Sunday, January 24, 2010
The remergence of "dog whistle" politics
In his Australia Day speech to the Australia Day Council Opposition Leader Tony Abbott has embraced the dog whistling strategy of John Howard, his political mentor, by appealing to the racist leanings of voters.
Howard was the master of "dog whistle politics" and built a number of election victories upon appeals to racially charged Australian nationalism. Abbott's speech to the Australia Day Council is a perfect example of the style of political talk that has come to be known as "dog whistling".
Dog whistling is a form of political speech that uses particular words, phrases and ideas to appeal to conscious and unconscious racist concepts and attitudes in targeted population groups. Politicians use certain words and phrases to send a sharp message which, like a dog whistle that is inaudible to humans, is heard primarily by the people at which it is aimed.
Abbott's speech is littered with phrases and ideas such as "ethnic gangs", "ethnic street crime" " lack of respect for Australian values" "illegal immigrants", "people smugglers", "borders under threat", "queue jumpers", "tough border protection". These phrases activate and engage racial stereotypes, prejudices and imagined fears in voters. In his speech Tony Abbott avoids any overtly racist terminology, often criticizing and disowning the prejudice and racist attitudes that he seeks to connect with and engage.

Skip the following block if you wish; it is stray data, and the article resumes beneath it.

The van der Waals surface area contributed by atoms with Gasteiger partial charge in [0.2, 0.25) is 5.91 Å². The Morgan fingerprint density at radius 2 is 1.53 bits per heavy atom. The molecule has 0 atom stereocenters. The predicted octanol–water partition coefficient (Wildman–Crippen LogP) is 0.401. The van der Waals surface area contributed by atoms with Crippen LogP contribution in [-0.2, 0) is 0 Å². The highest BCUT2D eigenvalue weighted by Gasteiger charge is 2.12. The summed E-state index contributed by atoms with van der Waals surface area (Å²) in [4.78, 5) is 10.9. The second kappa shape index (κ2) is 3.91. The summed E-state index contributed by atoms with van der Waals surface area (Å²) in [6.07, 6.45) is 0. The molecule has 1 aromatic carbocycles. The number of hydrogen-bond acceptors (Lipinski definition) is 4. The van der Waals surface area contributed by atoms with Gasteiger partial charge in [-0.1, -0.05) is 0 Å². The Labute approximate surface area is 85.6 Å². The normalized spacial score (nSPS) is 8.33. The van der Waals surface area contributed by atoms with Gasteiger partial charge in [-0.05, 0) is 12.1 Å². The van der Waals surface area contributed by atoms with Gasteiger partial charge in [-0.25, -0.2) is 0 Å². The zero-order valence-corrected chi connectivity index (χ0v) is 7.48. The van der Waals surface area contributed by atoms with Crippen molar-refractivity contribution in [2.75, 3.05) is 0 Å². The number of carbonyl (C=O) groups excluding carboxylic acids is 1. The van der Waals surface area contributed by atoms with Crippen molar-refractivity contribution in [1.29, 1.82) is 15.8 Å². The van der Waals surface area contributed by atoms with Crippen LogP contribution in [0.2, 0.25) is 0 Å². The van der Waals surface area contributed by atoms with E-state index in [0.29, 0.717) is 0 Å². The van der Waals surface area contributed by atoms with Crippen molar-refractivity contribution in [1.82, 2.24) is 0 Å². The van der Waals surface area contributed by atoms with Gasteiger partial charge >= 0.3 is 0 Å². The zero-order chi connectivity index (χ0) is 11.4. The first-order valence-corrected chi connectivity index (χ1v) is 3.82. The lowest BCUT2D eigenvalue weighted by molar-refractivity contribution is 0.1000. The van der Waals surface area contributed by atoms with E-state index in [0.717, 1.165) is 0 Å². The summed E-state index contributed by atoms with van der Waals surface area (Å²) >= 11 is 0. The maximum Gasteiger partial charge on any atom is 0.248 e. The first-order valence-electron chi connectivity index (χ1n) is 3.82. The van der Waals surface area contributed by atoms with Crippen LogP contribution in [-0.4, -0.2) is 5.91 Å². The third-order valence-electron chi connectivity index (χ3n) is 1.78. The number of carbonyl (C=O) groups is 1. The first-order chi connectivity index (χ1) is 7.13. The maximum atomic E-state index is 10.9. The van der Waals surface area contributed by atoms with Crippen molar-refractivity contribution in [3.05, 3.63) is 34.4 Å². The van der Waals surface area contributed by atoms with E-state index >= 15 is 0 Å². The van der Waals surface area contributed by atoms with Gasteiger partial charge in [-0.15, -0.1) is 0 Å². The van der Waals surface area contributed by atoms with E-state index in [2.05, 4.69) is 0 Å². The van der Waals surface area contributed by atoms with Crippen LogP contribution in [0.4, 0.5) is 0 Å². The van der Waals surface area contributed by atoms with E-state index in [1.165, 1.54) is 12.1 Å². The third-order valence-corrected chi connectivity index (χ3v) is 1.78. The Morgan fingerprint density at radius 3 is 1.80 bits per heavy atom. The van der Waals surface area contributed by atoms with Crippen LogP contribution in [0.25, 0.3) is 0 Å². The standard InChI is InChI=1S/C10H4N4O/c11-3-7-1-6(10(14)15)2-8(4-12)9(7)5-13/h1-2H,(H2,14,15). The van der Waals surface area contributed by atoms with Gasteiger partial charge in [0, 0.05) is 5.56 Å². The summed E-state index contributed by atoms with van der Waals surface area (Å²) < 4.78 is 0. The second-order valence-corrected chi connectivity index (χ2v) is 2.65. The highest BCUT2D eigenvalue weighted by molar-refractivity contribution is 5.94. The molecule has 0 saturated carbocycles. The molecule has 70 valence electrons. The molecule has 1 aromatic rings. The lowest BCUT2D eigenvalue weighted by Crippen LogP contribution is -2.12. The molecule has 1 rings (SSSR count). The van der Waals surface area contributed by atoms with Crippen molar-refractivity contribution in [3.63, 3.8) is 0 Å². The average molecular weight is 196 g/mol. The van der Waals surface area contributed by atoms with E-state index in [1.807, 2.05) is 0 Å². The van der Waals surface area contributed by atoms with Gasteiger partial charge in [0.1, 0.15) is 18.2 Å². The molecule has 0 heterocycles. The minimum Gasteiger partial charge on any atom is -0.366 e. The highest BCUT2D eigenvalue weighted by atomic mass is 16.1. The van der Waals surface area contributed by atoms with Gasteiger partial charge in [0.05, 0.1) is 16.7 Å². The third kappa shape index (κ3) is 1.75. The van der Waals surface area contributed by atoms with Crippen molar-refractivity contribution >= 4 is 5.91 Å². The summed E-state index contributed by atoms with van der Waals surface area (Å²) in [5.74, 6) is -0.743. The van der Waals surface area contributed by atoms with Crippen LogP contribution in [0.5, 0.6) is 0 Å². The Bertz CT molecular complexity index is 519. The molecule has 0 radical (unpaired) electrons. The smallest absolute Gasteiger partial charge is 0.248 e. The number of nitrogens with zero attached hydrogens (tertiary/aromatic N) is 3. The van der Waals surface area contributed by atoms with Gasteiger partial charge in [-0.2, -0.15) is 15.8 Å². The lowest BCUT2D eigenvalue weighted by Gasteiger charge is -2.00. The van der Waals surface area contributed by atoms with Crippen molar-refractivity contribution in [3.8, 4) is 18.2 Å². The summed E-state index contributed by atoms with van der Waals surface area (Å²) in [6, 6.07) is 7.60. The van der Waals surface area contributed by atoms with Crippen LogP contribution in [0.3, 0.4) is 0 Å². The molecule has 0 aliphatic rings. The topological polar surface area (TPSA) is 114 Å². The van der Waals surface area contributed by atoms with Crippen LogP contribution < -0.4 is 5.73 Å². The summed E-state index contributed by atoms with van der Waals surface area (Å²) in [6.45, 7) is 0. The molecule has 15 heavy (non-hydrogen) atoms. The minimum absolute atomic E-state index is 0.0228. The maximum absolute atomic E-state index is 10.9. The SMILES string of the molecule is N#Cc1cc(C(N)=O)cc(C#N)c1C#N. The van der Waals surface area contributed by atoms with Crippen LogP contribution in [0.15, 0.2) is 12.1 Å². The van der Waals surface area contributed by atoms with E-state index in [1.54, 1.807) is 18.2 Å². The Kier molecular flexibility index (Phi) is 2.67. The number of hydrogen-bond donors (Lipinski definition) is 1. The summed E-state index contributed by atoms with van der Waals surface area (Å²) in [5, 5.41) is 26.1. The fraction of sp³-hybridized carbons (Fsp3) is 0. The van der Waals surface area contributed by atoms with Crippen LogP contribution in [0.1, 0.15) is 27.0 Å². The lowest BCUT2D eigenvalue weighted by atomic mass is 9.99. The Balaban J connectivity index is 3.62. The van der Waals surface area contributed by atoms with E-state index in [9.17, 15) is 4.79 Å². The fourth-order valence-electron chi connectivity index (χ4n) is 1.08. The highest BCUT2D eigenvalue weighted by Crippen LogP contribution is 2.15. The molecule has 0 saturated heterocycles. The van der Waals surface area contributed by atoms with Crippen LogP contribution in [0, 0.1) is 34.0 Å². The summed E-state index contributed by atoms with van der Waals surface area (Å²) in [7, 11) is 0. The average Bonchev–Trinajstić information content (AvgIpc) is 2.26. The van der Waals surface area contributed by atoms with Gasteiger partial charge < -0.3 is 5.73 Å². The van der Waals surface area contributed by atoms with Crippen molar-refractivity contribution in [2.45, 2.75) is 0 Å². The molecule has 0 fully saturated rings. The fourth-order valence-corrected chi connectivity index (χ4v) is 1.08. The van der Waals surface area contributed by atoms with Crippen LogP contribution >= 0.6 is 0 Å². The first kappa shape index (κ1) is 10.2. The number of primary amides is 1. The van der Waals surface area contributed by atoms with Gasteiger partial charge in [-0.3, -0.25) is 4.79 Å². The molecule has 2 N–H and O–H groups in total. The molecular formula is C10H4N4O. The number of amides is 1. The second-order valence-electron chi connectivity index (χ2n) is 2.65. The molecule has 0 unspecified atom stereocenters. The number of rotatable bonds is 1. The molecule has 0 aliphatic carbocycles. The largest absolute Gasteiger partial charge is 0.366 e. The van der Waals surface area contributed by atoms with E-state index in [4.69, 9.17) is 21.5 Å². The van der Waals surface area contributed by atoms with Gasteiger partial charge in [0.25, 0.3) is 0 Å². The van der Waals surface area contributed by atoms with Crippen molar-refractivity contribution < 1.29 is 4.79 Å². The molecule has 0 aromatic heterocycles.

Here is the skill of politicians like Tony Abbott who deploy dog whistling politics- plausible deniability. They have the ability to appear reasonable and balanced and deny or deflect criticism from those critical of the prejudice and racism to which they are covertly appealing.